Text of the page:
Plan A Recommitment Ceremoney

After you weather a long-term relationship for many years, you may want to plan a recommitment celebration to pledge your love anew.

With the current high divorce rate, many long-term couples are choosing to celebrate the survival of long-term relationships with a special party or ceremony. Inviting friends and family, the couple recommit themselves to each other for the rest of their lives. This is often done during a major anniversary, such as the 20th, 25th, or even 50th year together.

If you are in charge of planning the festivities, you may want to consider some creative options to make the party a splendid and thoughtful occasion.

1. Setting. Perhaps the party can be staged at a location that played a role in the couple's romance the first time around. This may be a restaurant where they had their first date, the theme park where they got engaged, or the chapel where the marriage took place. Another option is to set the stage at a different location, one that is dear to the couple's heart at present. This could be a romantic country inn, a bustling ski resort, or a church hall where they are members.

2. Decorations. Use the couple's favorite themes and colors to coordinate streamers, table settings, placemats, and the cake, if you have one. If they enjoy pre-1950 films, for example, put up posters of Katherine Hepburn, Ingrid Bergman, and Humphrey Bogart, among others. Or if they're horse lovers, make that your coordinating element. Think of a sincere or humorous expression of appreciation or celebration to include on banners, posters, and the cake.

3. Ceremony. You may be able to retain the original cleric or judge who performed the first ceremony and can do the second. Or you may wish to ask the couple's current pastor or a close friend with appropriate credentials. The couple may choose to recite a poem that reflects their relationship, or exchange renewed vows in their own words or using traditional speeches. You can add a singer, children bearing new rings, or testimonials about the couple's longstanding union.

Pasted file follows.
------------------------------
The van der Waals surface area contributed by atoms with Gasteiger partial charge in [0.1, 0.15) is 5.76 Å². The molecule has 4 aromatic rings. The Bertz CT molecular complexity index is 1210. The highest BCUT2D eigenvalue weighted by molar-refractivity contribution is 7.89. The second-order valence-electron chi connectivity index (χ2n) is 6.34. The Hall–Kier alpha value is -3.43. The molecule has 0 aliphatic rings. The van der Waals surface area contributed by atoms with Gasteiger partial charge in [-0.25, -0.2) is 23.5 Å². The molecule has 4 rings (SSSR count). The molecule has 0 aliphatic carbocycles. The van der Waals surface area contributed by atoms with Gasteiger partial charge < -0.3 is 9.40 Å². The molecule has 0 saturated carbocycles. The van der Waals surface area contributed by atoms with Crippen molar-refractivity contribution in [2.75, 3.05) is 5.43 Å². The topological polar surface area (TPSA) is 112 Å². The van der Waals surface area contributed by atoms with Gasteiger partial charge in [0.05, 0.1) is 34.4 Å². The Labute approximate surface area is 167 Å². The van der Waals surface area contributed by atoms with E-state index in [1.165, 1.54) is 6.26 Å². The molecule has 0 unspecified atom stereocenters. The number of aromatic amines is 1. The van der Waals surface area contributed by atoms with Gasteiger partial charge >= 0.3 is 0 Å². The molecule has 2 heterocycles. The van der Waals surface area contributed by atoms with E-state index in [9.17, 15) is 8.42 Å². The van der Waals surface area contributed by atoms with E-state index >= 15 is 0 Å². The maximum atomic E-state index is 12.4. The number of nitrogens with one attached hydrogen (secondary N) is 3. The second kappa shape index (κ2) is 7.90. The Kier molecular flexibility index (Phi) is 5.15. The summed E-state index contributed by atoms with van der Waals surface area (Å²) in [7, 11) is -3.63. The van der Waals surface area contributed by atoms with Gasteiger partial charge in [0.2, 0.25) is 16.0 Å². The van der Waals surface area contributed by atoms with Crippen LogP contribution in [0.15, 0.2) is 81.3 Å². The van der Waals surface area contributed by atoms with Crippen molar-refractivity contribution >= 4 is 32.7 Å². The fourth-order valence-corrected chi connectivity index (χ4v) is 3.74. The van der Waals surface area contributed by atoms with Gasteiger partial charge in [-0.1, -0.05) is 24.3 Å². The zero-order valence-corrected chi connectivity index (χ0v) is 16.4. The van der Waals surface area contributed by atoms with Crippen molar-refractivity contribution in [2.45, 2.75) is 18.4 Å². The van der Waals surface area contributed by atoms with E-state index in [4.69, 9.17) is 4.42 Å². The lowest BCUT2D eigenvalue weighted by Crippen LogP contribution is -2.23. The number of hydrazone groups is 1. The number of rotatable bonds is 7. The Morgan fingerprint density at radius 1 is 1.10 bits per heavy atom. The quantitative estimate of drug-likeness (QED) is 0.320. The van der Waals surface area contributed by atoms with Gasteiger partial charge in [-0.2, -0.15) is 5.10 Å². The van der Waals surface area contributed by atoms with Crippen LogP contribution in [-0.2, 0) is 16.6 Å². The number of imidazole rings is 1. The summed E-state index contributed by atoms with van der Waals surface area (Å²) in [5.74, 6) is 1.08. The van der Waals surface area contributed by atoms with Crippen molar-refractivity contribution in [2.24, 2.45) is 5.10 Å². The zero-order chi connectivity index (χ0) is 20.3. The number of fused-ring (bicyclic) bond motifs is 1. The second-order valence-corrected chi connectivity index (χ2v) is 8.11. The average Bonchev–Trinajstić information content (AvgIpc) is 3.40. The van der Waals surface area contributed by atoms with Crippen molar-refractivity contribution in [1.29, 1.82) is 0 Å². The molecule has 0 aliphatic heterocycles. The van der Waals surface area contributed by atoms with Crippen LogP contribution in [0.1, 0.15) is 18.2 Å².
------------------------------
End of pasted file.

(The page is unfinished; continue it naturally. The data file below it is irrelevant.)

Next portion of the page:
4. Guests. Invite those who will enjoy the ceremony and not have any reason to bear malice or hold a grudge. Even though you may wish to cast a wide net, avoid inviting those who may come for spite or to cause problems, such as an unforgiving former spouse or a relative who represents another family branch of a timeless feud. Don't invite anyone who may feel obligated to come and not enjoy it, such as new bosses or coworkers, community or civic leaders, and so on. Family, friends, neighbors, close coworkers, and others who are truly excited about the couple's longevity should be invited.

5. Commemorations. A professional photographer can collect pictures of the event for a special memory book. Or have a friend videotape short blurbs from the guests as a means of preserving the day:

"You guys are the greatest!"

"We'll never forget how you helped us rebuild after that storm."

"You two belong together, now and forever."

A guest register might be useful if more than a handful of guests are expected. Gifts may be optional, though some folks are sure to bring them. Another possibility is to collect donations from guests and present the couple with a cash envelope that will pay for a weekend getaway in New York or a week in Hawaii as a second honeymoon.

However you plan it, the recommitment ceremony is an opportunity to commend a couple's relational success and to wish them continued joy. Have fun planning and attending your next such event.

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